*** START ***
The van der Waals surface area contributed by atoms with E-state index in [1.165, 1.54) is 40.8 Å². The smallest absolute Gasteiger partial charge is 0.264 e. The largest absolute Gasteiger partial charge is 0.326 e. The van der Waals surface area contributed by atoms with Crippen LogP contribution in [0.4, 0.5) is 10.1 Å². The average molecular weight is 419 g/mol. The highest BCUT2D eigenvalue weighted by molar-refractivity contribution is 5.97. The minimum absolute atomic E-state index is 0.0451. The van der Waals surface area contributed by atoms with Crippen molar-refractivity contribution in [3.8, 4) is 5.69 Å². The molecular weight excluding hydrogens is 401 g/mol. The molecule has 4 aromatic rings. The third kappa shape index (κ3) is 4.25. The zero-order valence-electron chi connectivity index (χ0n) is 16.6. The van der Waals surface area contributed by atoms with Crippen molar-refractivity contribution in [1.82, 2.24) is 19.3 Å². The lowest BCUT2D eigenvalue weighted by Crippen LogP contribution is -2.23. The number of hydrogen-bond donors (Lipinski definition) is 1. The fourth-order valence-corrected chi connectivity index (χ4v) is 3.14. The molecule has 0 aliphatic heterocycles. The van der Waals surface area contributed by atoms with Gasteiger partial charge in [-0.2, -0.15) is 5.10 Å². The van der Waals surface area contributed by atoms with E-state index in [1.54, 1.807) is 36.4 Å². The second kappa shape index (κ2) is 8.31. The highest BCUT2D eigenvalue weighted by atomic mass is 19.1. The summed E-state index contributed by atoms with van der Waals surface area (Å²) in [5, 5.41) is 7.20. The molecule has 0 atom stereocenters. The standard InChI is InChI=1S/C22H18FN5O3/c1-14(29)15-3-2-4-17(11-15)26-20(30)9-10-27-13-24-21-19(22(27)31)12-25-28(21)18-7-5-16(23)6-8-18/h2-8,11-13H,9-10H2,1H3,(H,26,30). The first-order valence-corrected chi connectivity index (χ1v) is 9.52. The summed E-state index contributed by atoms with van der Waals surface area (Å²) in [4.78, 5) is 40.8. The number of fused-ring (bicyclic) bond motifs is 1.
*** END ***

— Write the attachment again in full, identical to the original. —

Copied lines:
The van der Waals surface area contributed by atoms with E-state index in [1.165, 1.54) is 40.8 Å². The smallest absolute Gasteiger partial charge is 0.264 e. The largest absolute Gasteiger partial charge is 0.326 e. The van der Waals surface area contributed by atoms with Crippen LogP contribution in [0.4, 0.5) is 10.1 Å². The average molecular weight is 419 g/mol. The highest BCUT2D eigenvalue weighted by molar-refractivity contribution is 5.97. The minimum absolute atomic E-state index is 0.0451. The van der Waals surface area contributed by atoms with Crippen molar-refractivity contribution in [3.8, 4) is 5.69 Å². The molecular weight excluding hydrogens is 401 g/mol. The molecule has 4 aromatic rings. The third kappa shape index (κ3) is 4.25. The zero-order valence-electron chi connectivity index (χ0n) is 16.6. The van der Waals surface area contributed by atoms with Crippen molar-refractivity contribution in [1.82, 2.24) is 19.3 Å². The lowest BCUT2D eigenvalue weighted by Crippen LogP contribution is -2.23. The number of hydrogen-bond donors (Lipinski definition) is 1. The fourth-order valence-corrected chi connectivity index (χ4v) is 3.14. The molecule has 0 aliphatic heterocycles. The van der Waals surface area contributed by atoms with Gasteiger partial charge in [-0.2, -0.15) is 5.10 Å². The van der Waals surface area contributed by atoms with E-state index in [1.54, 1.807) is 36.4 Å². The second kappa shape index (κ2) is 8.31. The highest BCUT2D eigenvalue weighted by atomic mass is 19.1. The summed E-state index contributed by atoms with van der Waals surface area (Å²) in [5, 5.41) is 7.20. The molecule has 0 atom stereocenters. The standard InChI is InChI=1S/C22H18FN5O3/c1-14(29)15-3-2-4-17(11-15)26-20(30)9-10-27-13-24-21-19(22(27)31)12-25-28(21)18-7-5-16(23)6-8-18/h2-8,11-13H,9-10H2,1H3,(H,26,30). The first-order valence-corrected chi connectivity index (χ1v) is 9.52. The summed E-state index contributed by atoms with van der Waals surface area (Å²) in [4.78, 5) is 40.8. The number of fused-ring (bicyclic) bond motifs is 1.